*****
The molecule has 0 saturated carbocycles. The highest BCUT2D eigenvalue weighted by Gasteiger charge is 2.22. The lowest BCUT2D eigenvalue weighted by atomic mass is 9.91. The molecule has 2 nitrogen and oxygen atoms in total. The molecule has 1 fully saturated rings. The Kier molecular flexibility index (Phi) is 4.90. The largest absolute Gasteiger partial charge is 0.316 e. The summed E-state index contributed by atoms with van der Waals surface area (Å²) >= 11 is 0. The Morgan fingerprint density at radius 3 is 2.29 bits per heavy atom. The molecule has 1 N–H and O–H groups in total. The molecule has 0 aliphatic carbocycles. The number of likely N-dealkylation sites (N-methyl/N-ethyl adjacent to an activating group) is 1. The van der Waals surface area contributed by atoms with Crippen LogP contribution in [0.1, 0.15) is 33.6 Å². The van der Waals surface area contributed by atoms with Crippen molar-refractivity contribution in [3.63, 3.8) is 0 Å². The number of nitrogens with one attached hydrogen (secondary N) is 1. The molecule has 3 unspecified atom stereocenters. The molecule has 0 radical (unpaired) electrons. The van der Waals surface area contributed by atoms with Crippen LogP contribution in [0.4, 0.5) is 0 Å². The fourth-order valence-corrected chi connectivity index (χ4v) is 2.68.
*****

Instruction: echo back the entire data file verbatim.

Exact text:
The molecule has 0 saturated carbocycles. The highest BCUT2D eigenvalue weighted by Gasteiger charge is 2.22. The lowest BCUT2D eigenvalue weighted by atomic mass is 9.91. The molecule has 2 nitrogen and oxygen atoms in total. The molecule has 1 fully saturated rings. The Kier molecular flexibility index (Phi) is 4.90. The largest absolute Gasteiger partial charge is 0.316 e. The summed E-state index contributed by atoms with van der Waals surface area (Å²) >= 11 is 0. The Morgan fingerprint density at radius 3 is 2.29 bits per heavy atom. The molecule has 1 N–H and O–H groups in total. The molecule has 0 aliphatic carbocycles. The number of likely N-dealkylation sites (N-methyl/N-ethyl adjacent to an activating group) is 1. The van der Waals surface area contributed by atoms with Crippen LogP contribution in [0.1, 0.15) is 33.6 Å². The van der Waals surface area contributed by atoms with Crippen molar-refractivity contribution in [3.63, 3.8) is 0 Å². The number of nitrogens with one attached hydrogen (secondary N) is 1. The molecule has 3 unspecified atom stereocenters. The molecule has 0 radical (unpaired) electrons. The van der Waals surface area contributed by atoms with Crippen LogP contribution in [0.4, 0.5) is 0 Å². The fourth-order valence-corrected chi connectivity index (χ4v) is 2.68.